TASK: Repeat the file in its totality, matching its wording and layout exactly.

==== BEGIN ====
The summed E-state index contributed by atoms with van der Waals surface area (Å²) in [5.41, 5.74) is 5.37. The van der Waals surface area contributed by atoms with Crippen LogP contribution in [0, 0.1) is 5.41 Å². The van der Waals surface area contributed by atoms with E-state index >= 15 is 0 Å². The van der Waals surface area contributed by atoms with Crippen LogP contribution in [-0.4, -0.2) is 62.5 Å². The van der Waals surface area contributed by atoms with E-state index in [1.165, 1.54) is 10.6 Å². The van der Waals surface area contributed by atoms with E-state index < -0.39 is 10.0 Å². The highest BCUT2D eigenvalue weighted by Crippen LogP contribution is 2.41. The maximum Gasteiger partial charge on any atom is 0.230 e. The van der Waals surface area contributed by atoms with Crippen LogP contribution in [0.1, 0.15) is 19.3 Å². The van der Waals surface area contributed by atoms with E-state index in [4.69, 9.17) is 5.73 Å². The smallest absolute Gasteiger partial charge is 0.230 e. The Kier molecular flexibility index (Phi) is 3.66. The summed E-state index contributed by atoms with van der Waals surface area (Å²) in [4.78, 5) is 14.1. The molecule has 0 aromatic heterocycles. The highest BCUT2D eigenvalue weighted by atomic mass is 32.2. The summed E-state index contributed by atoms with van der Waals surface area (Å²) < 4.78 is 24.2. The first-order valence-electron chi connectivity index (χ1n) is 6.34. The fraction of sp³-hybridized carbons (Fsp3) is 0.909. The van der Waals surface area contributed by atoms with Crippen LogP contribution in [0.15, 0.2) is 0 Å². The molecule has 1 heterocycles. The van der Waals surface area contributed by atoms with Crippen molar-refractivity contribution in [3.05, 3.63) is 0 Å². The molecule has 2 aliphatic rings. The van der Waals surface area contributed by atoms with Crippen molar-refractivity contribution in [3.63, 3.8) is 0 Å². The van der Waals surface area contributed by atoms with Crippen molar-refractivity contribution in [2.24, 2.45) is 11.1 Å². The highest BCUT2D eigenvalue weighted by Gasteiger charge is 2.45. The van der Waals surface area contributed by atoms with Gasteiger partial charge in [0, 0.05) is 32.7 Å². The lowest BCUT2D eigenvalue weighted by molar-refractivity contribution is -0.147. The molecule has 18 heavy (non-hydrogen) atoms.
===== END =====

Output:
The summed E-state index contributed by atoms with van der Waals surface area (Å²) in [5.41, 5.74) is 5.37. The van der Waals surface area contributed by atoms with Crippen LogP contribution in [0, 0.1) is 5.41 Å². The van der Waals surface area contributed by atoms with E-state index >= 15 is 0 Å². The van der Waals surface area contributed by atoms with Crippen LogP contribution in [-0.4, -0.2) is 62.5 Å². The van der Waals surface area contributed by atoms with E-state index in [1.165, 1.54) is 10.6 Å². The van der Waals surface area contributed by atoms with E-state index < -0.39 is 10.0 Å². The highest BCUT2D eigenvalue weighted by Crippen LogP contribution is 2.41. The maximum Gasteiger partial charge on any atom is 0.230 e. The van der Waals surface area contributed by atoms with Crippen LogP contribution in [0.1, 0.15) is 19.3 Å². The van der Waals surface area contributed by atoms with E-state index in [4.69, 9.17) is 5.73 Å². The smallest absolute Gasteiger partial charge is 0.230 e. The Kier molecular flexibility index (Phi) is 3.66. The summed E-state index contributed by atoms with van der Waals surface area (Å²) in [4.78, 5) is 14.1. The molecule has 0 aromatic heterocycles. The highest BCUT2D eigenvalue weighted by atomic mass is 32.2. The summed E-state index contributed by atoms with van der Waals surface area (Å²) < 4.78 is 24.2. The first-order valence-electron chi connectivity index (χ1n) is 6.34. The fraction of sp³-hybridized carbons (Fsp3) is 0.909. The van der Waals surface area contributed by atoms with Crippen LogP contribution in [0.15, 0.2) is 0 Å². The molecule has 1 heterocycles. The van der Waals surface area contributed by atoms with Crippen molar-refractivity contribution in [3.05, 3.63) is 0 Å². The molecule has 2 aliphatic rings. The van der Waals surface area contributed by atoms with Crippen molar-refractivity contribution in [3.63, 3.8) is 0 Å². The van der Waals surface area contributed by atoms with Crippen molar-refractivity contribution in [2.24, 2.45) is 11.1 Å². The highest BCUT2D eigenvalue weighted by Gasteiger charge is 2.45. The van der Waals surface area contributed by atoms with Gasteiger partial charge in [0, 0.05) is 32.7 Å². The lowest BCUT2D eigenvalue weighted by molar-refractivity contribution is -0.147. The molecule has 18 heavy (non-hydrogen) atoms.